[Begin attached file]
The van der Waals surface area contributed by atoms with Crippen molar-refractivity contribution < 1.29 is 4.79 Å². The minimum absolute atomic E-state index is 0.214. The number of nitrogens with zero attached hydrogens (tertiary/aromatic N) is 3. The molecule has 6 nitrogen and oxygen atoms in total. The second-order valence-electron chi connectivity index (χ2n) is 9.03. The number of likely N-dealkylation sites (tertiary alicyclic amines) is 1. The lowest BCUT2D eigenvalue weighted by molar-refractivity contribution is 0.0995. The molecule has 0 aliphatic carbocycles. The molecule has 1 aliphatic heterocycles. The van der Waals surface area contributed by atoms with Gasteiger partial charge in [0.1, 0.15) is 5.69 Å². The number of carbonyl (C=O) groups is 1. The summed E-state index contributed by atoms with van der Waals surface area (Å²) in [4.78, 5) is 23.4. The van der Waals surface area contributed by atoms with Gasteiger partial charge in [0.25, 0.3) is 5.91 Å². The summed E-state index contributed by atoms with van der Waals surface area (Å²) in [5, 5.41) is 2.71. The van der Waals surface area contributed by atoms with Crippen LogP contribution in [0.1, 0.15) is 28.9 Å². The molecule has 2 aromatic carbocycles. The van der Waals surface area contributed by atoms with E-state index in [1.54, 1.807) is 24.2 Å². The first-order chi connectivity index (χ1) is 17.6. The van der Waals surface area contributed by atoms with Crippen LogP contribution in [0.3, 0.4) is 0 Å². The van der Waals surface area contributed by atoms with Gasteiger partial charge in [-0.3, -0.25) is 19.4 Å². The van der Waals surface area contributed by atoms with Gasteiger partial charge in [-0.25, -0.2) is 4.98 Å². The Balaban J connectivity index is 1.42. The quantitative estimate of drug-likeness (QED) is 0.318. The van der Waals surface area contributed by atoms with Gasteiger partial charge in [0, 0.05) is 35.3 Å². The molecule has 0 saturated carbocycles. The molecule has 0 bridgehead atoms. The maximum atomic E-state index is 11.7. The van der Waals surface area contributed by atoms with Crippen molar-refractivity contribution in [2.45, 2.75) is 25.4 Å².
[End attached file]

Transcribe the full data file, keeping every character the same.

The van der Waals surface area contributed by atoms with Crippen molar-refractivity contribution < 1.29 is 4.79 Å². The minimum absolute atomic E-state index is 0.214. The number of nitrogens with zero attached hydrogens (tertiary/aromatic N) is 3. The molecule has 6 nitrogen and oxygen atoms in total. The second-order valence-electron chi connectivity index (χ2n) is 9.03. The number of likely N-dealkylation sites (tertiary alicyclic amines) is 1. The lowest BCUT2D eigenvalue weighted by molar-refractivity contribution is 0.0995. The molecule has 0 aliphatic carbocycles. The molecule has 1 aliphatic heterocycles. The van der Waals surface area contributed by atoms with Gasteiger partial charge in [0.1, 0.15) is 5.69 Å². The number of carbonyl (C=O) groups is 1. The summed E-state index contributed by atoms with van der Waals surface area (Å²) in [4.78, 5) is 23.4. The van der Waals surface area contributed by atoms with Gasteiger partial charge in [0.25, 0.3) is 5.91 Å². The summed E-state index contributed by atoms with van der Waals surface area (Å²) in [5, 5.41) is 2.71. The van der Waals surface area contributed by atoms with Crippen LogP contribution in [0.1, 0.15) is 28.9 Å². The molecule has 2 aromatic carbocycles. The van der Waals surface area contributed by atoms with E-state index in [1.54, 1.807) is 24.2 Å². The first-order chi connectivity index (χ1) is 17.6. The van der Waals surface area contributed by atoms with Crippen LogP contribution in [0.3, 0.4) is 0 Å². The van der Waals surface area contributed by atoms with Gasteiger partial charge in [-0.3, -0.25) is 19.4 Å². The van der Waals surface area contributed by atoms with Gasteiger partial charge in [-0.25, -0.2) is 4.98 Å². The Balaban J connectivity index is 1.42. The quantitative estimate of drug-likeness (QED) is 0.318. The van der Waals surface area contributed by atoms with Gasteiger partial charge in [0, 0.05) is 35.3 Å². The molecule has 0 saturated carbocycles. The molecule has 0 bridgehead atoms. The maximum atomic E-state index is 11.7. The van der Waals surface area contributed by atoms with Crippen molar-refractivity contribution in [2.45, 2.75) is 25.4 Å².